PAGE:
What ISAI, the French entrepreneur’s fund, is saying about French entrepreneurs with their latest investments


isai logoISAI recently announced an investment in Hospimedia, a health & medical professional’s media company. The 2 million euro investment is the first in their most latest fund – ISAI Expansion – which is meant to help companies that already have significant traction and are perhaps event profitable, but still need a capital injection to grow. This is ISAI’s 9th investment, their 8th having come earlier this year with an investment in Pubeco, and e-Spam (Update: “Web-to-Store“) company, which, like Hospimedia, is based in the North of France near Lille.

Looking at these two most recent investments, I can’t help but wonder what happened to ISAI? Their general manager, Jean-David Chamboredon, has spent the last few months defending entrepreneurs via the Pigeon Movement, but that’s not really an issue here. When I first met Jean-David, my impression was that this entrepreneur’s fund was meant to invest in the risky projects that old finance VCs and business angel groups made of former executives of public companies wouldn’t do.

Obviously, asking them to invest only in the most risky of projects would be absurd, but I feel there’s been a shift in the profile of their investment companies. In the beginning,it was Blablacar, Shopimum, Commerce Guys – these are huge risks, that have gone on to raise future rounds, build great products, and get great traction (I here rumor that Shopmium’s getting ready to annoucne some cool stuff); however, I don’t see Hospimedia or Pubeco as global companies. Pubeco, basically a replacement to the the spam mail you get in your letterbox Update: a “Web-to-Store” company, and Hospimedia will have trouble scaling up its clearly useful media outside of France (as the health industry is very country-specific in regulations, practices, needs, etc.).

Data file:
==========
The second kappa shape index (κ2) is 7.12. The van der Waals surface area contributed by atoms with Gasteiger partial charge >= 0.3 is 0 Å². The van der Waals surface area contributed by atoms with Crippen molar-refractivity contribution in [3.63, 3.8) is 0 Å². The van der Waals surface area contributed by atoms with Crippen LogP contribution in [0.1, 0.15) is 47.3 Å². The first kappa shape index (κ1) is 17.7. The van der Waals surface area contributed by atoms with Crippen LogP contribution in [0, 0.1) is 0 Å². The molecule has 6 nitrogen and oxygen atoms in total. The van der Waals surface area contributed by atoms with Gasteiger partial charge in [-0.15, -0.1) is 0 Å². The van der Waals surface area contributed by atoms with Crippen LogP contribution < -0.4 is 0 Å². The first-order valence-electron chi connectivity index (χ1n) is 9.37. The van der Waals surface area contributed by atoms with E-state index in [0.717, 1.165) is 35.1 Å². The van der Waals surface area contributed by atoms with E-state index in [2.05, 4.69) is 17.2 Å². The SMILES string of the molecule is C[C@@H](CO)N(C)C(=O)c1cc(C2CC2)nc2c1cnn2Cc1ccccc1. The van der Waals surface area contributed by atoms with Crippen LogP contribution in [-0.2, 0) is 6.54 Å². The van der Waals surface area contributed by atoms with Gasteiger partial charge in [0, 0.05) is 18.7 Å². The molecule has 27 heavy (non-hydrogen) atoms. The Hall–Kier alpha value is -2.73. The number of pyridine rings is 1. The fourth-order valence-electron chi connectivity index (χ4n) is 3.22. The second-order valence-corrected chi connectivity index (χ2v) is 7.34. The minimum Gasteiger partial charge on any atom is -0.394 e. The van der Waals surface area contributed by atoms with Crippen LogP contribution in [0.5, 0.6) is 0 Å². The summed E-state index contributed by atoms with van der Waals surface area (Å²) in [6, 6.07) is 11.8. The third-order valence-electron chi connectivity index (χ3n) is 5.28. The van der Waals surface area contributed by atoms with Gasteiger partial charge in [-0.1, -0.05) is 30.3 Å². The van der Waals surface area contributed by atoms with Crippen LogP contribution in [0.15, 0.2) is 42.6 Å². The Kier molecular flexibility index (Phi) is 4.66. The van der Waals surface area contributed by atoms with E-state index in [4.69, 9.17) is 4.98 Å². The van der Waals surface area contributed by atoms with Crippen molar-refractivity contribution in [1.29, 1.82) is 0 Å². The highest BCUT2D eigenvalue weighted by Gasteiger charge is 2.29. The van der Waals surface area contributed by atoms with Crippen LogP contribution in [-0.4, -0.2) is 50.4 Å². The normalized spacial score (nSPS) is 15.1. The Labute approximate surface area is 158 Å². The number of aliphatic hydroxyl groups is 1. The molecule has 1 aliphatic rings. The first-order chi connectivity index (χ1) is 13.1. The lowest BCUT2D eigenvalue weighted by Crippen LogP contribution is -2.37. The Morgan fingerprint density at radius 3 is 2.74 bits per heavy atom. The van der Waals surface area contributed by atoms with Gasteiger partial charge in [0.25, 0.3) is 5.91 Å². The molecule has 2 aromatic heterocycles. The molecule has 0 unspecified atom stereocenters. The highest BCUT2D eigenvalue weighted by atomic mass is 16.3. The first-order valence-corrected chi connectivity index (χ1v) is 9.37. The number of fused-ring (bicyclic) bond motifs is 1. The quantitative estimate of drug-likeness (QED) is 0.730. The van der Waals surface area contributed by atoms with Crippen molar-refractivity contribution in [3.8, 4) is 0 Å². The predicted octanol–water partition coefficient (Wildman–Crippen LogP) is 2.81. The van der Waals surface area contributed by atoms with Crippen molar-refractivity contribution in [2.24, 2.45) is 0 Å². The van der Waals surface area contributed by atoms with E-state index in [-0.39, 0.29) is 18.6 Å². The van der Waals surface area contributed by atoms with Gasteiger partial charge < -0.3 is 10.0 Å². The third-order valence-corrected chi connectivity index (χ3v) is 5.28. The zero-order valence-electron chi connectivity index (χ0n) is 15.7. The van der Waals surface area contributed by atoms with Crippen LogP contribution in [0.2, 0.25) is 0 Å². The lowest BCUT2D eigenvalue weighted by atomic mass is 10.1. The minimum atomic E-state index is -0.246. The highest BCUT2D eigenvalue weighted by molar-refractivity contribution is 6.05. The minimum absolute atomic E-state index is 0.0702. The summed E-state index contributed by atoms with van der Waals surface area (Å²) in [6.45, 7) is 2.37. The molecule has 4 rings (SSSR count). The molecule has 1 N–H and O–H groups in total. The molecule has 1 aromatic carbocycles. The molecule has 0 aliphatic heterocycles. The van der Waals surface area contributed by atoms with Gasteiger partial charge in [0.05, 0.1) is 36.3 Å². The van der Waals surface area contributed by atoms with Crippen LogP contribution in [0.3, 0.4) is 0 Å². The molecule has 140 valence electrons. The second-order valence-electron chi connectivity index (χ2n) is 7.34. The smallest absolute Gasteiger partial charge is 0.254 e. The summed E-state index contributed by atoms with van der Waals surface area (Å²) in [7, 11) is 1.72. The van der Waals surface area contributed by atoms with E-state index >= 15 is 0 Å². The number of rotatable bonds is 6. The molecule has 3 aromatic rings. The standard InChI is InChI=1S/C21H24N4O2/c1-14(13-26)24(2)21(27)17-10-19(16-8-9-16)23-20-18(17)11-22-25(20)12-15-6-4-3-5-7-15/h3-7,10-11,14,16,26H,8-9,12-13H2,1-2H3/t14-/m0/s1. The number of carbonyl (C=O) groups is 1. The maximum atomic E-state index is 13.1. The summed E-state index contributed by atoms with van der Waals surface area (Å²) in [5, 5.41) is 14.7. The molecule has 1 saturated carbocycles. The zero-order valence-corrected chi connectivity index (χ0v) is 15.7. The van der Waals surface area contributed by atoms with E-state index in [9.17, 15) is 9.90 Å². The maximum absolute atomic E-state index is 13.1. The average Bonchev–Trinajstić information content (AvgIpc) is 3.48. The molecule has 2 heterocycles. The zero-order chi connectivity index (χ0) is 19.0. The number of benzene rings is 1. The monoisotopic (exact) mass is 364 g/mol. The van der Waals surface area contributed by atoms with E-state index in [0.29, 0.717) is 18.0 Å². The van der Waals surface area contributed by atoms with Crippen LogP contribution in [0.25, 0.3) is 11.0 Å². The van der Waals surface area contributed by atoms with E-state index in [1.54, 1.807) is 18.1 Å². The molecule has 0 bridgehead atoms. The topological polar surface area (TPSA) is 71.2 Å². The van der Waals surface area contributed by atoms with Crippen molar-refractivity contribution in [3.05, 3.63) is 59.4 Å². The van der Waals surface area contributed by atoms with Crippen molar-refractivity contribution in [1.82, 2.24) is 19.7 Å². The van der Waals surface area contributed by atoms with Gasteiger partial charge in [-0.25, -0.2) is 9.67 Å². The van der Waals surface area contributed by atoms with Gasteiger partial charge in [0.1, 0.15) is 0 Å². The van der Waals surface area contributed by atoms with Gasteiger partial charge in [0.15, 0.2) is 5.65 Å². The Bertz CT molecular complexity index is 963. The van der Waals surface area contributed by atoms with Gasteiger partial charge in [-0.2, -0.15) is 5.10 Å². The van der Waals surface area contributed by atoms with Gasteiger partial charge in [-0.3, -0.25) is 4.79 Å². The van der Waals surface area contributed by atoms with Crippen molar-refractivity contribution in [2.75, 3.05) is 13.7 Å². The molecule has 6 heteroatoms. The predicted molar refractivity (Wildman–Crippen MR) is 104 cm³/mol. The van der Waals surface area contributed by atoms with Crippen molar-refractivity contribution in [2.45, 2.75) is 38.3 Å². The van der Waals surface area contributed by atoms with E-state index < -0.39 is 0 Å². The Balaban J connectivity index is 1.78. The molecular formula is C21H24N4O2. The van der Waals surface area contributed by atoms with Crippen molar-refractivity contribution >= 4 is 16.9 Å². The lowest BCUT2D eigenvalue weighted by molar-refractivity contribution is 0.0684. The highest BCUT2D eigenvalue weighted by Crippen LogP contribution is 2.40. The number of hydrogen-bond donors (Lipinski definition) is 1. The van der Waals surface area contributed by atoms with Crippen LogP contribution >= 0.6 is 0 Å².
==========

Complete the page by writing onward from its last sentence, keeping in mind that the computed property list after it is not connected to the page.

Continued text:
Perhaps this is a sign of how hard it is to be a VC in France these days, that even an Entrepreneur’s Fund has to invest in safer investments in order to maintain their business model. Perhaps there just aren’t enough good startups looking for a large seed or series A round (I doubt it). Or perhaps, ISAI is just not investing in risky startups these days.